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Aaron Gordon was the runaway favorite in the 2017 NBA All-Star Dunk Contest, and the Orlando Magic forward blew his golden opportunity. After losing in heartbreaking fashion to Minnesota's Zach LaVine last year, Gordon bombed out in the first round of the competition, making way for Pacers forward Glenn Robinson III to take home the crown.

It was a war of attrition more than anything. The 2017 Dunk Contest was plagued with bad misses, high-wire acts that misfired, and barely-made dunks that wouldn't cut it in a D-League competition, let alone in the main event. Robinson III sprinkled in a couple of flashy finishes, but it wasn't quite enough to make up for a listless night overall. 

We missed you, Zach LaVine.

First Round

DeAndre Jordan incorporated DJ Khaled and social media into his first attempt, performing what might be the very first Snapchat dunk in contest history.

Glenn Robinson III announced his arrival on the scene with authority, executing a sick one-handed flush over a pair of piggybacked men.

Derrick Jones Jr., the biggest unknown in the competition, jumped over four people—including the Suns Gorilla!—but had points deducted after he pushed off of the last man in the line to get it done.

In the sponsored portion of the competition, Aaron Gordon had some help from an Intel drone on his first attempt. But there was a bit of trouble with the execution, and—perhaps in a bit of pay-for-play shenanigans—Gordon got a fourth chance to complete the dunk. 

Cool concept, meh execution. The judges responded accordingly, handing Gordon the lowest score of the opening round with a 38. Social media wasn't too crazy about it either:

Second Round

Gordon failed to complete his second attempt, leaving fans wondering what might have been if he had shown up to the competition healthy. The other big name was just as forgettable; Jordan's second dunk was technically impressive, but the finish left a lot to be desired:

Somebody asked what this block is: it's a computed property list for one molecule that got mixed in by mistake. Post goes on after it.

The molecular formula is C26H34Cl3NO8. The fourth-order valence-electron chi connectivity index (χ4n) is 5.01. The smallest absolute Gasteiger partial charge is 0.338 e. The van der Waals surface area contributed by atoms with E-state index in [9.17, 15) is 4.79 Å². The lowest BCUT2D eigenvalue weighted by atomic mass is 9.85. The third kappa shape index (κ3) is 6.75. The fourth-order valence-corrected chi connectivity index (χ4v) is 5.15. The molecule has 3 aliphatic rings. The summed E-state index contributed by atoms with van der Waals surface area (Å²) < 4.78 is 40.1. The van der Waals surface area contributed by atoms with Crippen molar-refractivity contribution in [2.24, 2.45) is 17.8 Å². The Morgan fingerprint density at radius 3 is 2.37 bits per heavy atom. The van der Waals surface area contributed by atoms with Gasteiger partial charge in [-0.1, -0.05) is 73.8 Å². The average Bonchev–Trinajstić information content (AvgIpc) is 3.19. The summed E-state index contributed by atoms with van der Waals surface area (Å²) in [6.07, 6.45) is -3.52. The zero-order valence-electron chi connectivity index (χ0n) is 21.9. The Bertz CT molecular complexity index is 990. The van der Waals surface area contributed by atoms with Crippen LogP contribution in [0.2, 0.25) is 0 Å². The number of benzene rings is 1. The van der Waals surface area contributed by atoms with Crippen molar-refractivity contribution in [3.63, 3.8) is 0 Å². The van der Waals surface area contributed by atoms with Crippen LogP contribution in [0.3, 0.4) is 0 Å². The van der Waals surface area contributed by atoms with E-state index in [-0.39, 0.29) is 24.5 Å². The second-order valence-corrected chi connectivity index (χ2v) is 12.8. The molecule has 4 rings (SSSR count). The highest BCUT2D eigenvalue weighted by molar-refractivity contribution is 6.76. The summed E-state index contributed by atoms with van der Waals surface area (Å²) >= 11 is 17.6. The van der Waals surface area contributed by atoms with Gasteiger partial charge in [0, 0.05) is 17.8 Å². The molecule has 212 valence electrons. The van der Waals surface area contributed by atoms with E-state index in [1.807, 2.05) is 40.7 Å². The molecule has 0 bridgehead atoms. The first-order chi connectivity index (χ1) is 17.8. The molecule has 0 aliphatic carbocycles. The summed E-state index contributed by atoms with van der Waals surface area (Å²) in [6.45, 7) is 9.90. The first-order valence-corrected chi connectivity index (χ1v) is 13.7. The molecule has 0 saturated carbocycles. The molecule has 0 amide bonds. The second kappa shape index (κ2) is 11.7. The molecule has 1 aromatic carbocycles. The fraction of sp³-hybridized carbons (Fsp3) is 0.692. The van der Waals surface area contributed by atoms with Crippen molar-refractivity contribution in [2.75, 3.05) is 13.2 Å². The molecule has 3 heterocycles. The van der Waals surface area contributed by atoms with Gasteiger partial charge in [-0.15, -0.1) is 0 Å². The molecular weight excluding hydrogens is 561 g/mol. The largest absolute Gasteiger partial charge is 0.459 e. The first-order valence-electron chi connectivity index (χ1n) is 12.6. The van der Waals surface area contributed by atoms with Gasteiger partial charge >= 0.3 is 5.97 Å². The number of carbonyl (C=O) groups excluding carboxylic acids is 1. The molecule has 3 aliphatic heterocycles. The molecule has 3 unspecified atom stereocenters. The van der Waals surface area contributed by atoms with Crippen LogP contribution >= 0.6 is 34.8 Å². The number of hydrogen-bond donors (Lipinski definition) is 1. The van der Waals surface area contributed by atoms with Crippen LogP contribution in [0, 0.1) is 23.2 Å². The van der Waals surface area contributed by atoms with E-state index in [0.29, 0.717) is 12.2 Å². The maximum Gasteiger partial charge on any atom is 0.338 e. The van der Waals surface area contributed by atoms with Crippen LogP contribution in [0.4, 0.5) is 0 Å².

Thankfully, Jones Jr. woke the crowd up from its slumber with some assistance from Suns teammate Devin Booker. He went off the side of the glass with a through-the-legs windmill, turning in the best second attempt for the field.

Virtually unknown to a lot of the NBA world prior to the dunk contest, Jones Jr. had people caping for him left and right after that one:

After his perfect score in the first round, Robinson III tried to pull off a 360 degree Dee Brown tribute, but as with Jordan, the finish couldn't put the exclamation point on a creative attempt.

Final Round 

Robinson brought out Pacers teammate Paul George for his first attempt in the final round, but he failed to leave a lasting impression with the windmill flush:

If you thought Jones Jr. would ride his momentum into the final frame, guess again! He trotted out a modified version of his Round 1 dunk, and was unable to complete the attempt in his allotted three tries. The judges awarded him a 37 anyway, keeping him in range of a title:

Jones made an impressive, through-the-legs dunk for his final attempt of the night, but the judges gave him a curiously-high score of 50  to set the stage for Robinson's last attempt. It was nice and better than most of the attempts for the event, but perfection is a bit of a stretch for this: 

Thankfully, GRIII ended the night with a spectacular dunk, combining power and verticality with the reverse slam over a mascot, a cheerleader, and Paul George:

Whether it was the reliance on props and bodies to jump over or just a lackluster field, this year's event didn't have the sizzle of the last couple years. A comeback tour for LaVine might be necessary to jumpstart the competition next year, but failing that, we need some more ingenuity and a lot better execution for the 2018 Slam Dunk Contest to head back in the right direction. 

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